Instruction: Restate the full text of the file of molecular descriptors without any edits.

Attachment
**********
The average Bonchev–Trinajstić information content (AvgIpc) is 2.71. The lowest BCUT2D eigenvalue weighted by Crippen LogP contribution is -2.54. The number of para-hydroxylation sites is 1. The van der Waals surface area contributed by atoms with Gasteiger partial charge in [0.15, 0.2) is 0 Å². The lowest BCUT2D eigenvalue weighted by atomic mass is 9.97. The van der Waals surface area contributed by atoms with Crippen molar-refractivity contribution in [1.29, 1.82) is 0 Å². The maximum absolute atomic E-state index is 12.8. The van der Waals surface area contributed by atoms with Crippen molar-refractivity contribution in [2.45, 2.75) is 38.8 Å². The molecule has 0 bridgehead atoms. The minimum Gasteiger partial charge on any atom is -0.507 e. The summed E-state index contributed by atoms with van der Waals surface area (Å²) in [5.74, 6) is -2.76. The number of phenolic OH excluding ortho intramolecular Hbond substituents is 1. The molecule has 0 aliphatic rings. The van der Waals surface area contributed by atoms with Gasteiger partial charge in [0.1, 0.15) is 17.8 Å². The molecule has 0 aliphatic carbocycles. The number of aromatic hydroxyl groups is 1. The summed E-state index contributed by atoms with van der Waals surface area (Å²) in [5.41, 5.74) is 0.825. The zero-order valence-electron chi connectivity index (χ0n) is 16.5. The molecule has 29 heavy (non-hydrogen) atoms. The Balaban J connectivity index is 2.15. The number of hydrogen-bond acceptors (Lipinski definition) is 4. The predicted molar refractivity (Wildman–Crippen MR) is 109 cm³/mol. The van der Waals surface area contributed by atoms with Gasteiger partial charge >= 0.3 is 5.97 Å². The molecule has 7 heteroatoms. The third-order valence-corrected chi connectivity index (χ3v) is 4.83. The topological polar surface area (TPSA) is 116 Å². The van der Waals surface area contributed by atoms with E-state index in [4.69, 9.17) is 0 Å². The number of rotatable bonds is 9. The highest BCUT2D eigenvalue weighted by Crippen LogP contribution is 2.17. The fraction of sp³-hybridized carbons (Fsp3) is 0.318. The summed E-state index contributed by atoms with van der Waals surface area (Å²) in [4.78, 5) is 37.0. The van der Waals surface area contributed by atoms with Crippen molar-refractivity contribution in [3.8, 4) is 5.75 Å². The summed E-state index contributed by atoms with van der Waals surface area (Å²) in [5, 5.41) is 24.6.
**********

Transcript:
The average Bonchev–Trinajstić information content (AvgIpc) is 2.71. The lowest BCUT2D eigenvalue weighted by Crippen LogP contribution is -2.54. The number of para-hydroxylation sites is 1. The van der Waals surface area contributed by atoms with Gasteiger partial charge in [0.15, 0.2) is 0 Å². The lowest BCUT2D eigenvalue weighted by atomic mass is 9.97. The van der Waals surface area contributed by atoms with Crippen molar-refractivity contribution in [1.29, 1.82) is 0 Å². The maximum absolute atomic E-state index is 12.8. The van der Waals surface area contributed by atoms with Crippen molar-refractivity contribution in [2.45, 2.75) is 38.8 Å². The molecule has 0 bridgehead atoms. The minimum Gasteiger partial charge on any atom is -0.507 e. The summed E-state index contributed by atoms with van der Waals surface area (Å²) in [5.74, 6) is -2.76. The number of phenolic OH excluding ortho intramolecular Hbond substituents is 1. The molecule has 0 aliphatic rings. The van der Waals surface area contributed by atoms with Gasteiger partial charge in [0.1, 0.15) is 17.8 Å². The molecule has 0 aliphatic carbocycles. The number of aromatic hydroxyl groups is 1. The summed E-state index contributed by atoms with van der Waals surface area (Å²) in [5.41, 5.74) is 0.825. The zero-order valence-electron chi connectivity index (χ0n) is 16.5. The molecule has 29 heavy (non-hydrogen) atoms. The Balaban J connectivity index is 2.15. The number of hydrogen-bond acceptors (Lipinski definition) is 4. The predicted molar refractivity (Wildman–Crippen MR) is 109 cm³/mol. The van der Waals surface area contributed by atoms with Gasteiger partial charge >= 0.3 is 5.97 Å². The molecule has 7 heteroatoms. The third-order valence-corrected chi connectivity index (χ3v) is 4.83. The topological polar surface area (TPSA) is 116 Å². The van der Waals surface area contributed by atoms with E-state index in [4.69, 9.17) is 0 Å². The number of rotatable bonds is 9. The highest BCUT2D eigenvalue weighted by Crippen LogP contribution is 2.17. The fraction of sp³-hybridized carbons (Fsp3) is 0.318. The summed E-state index contributed by atoms with van der Waals surface area (Å²) in [4.78, 5) is 37.0. The van der Waals surface area contributed by atoms with Crippen molar-refractivity contribution in [3.8, 4) is 5.75 Å². The summed E-state index contributed by atoms with van der Waals surface area (Å²) in [5, 5.41) is 24.6.